R Torso C: Japanese Minimalist Home Built Out of Volcanic Ash
Natural disasters are setbacks in life that are inevitable. Due to its destructive tendencies, a volcanic eruption is one of the natural disasters that are hard to cope up with. But who would have thought that these destructive after-effects can be made into something innovating?
A group of Japanese Architects called Atelier Tekuto successfully made a home out of volcanic ash. These volcanic ashes are turned into recyclable material called Shirasu. Instead of sand, Shirasu is composed of a deposit of the pyroclastic flow- a natural resource found in abundance in the south of Japan’s Kyushu island.
R · torso · C is a minimalist residence in Tokyo. Situating a site area of 711sq ft, the home extends vertically to be able to maximize the space while having a triangular window opening serving as a skylight. Looking to have an exposed concrete for both interior and exterior, the house aimed to utilize natural materials and the natural environment as basic design approach.
The architectural structure of the residential area in Tokyo is actually to build towards the “sky”. R · torso · C directions with a true feeling of the vastness of nature.
To form a strong connection with the sky, the corner of a rectangular building was pruned away at an angle. This action, cutting away the internal volume, paradoxically creates a sense of spaciousness in the continuous four-story space inside. To secure a comfortable interior climate, a “thermal circulation system” was incorporated in collaboration with an environmental engineer.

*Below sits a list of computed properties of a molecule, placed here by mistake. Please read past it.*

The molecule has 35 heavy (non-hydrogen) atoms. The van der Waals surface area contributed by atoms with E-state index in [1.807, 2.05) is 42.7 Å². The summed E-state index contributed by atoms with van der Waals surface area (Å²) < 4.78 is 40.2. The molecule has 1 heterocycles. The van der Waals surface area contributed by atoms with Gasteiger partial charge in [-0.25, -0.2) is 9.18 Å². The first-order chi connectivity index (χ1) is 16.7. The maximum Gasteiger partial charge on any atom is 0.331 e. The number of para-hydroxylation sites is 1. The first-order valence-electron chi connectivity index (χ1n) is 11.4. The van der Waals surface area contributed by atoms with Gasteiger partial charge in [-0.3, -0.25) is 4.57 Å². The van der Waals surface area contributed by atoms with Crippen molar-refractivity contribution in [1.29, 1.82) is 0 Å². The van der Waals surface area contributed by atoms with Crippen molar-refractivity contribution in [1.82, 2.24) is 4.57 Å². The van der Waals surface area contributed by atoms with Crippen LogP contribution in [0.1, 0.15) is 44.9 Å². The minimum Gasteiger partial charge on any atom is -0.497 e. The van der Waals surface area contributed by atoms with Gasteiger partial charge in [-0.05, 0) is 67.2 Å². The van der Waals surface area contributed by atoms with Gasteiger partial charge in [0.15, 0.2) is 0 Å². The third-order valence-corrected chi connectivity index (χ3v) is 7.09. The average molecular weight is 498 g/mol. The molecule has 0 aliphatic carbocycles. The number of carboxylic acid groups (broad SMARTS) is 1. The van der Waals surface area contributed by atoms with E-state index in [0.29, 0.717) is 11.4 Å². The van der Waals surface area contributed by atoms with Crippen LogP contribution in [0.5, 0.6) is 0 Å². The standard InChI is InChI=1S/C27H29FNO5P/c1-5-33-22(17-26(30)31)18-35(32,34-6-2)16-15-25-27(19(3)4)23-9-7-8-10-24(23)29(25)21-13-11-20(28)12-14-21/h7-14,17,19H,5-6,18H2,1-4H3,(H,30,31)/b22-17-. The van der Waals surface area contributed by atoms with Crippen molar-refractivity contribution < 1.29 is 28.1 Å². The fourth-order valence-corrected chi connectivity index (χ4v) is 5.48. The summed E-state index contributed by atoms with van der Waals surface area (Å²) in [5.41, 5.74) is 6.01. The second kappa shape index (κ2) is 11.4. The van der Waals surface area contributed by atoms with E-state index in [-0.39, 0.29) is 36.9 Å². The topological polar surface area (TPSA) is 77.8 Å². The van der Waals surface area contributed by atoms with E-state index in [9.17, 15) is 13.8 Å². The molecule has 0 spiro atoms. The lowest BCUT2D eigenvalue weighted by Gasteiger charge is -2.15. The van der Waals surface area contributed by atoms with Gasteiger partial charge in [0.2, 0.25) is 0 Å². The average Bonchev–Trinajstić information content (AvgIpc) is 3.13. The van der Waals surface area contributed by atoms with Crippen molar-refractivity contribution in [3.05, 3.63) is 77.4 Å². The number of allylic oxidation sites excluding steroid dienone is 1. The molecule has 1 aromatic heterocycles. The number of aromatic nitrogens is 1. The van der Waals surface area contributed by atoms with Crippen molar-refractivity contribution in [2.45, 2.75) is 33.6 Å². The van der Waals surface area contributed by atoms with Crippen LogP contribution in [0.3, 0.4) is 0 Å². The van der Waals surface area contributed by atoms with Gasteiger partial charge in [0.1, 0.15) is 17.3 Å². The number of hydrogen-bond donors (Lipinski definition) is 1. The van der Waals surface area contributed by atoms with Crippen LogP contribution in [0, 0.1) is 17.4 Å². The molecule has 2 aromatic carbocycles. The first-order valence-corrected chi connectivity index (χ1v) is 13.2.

One of the advantages of using Shirasu concrete is its increased strength and durability over a long period of time due to its pozzolanic reaction.
The aim of the project is to craft solutions that will alleviate challenges in living at urban places.
The family house is a transition from the planimetric cognition to the cross-sectional cogitation. For architecture on a small site, sectional and volumetric design becomes very important. A high-level sound-insulated audiovisual room in the basement, and a spacious gallery and a Japanese room is placed on the first floor.
Functionality was prioritized on the second floor with a living room, dining room, kitchen and bathroom. The living room is a very small space, but a 5m high ceiling and a large oblique triangular window, drawing in an abundance of external light, results in a cognition of spaciousness that is far greater than the reality.
“The living room is a very small space, but a 5-meter-high ceiling and a large oblique triangular window drawing in an abundance of external light results in cognition that is far greater than the reality,” said the architects.
Natural disasters can be devasting but at the same time we can always bounce back out of it like this concrete home. The R · torso · C project is the perfect example that there is beauty even in the ruins.
Are you feeling that inner Zen in you and itching to renovate your place based on these Japanese concrete home? Tokyo Grand Renovation (TGR) is eager to help you discuss your Japanese style interior design cravings. Conveniently located in the leading business district in Metro Manila, TGR’s headquarters is at 9110 La Campana St. cor. Trabajo St., Brgy. Olympia, Makati City, 1207.
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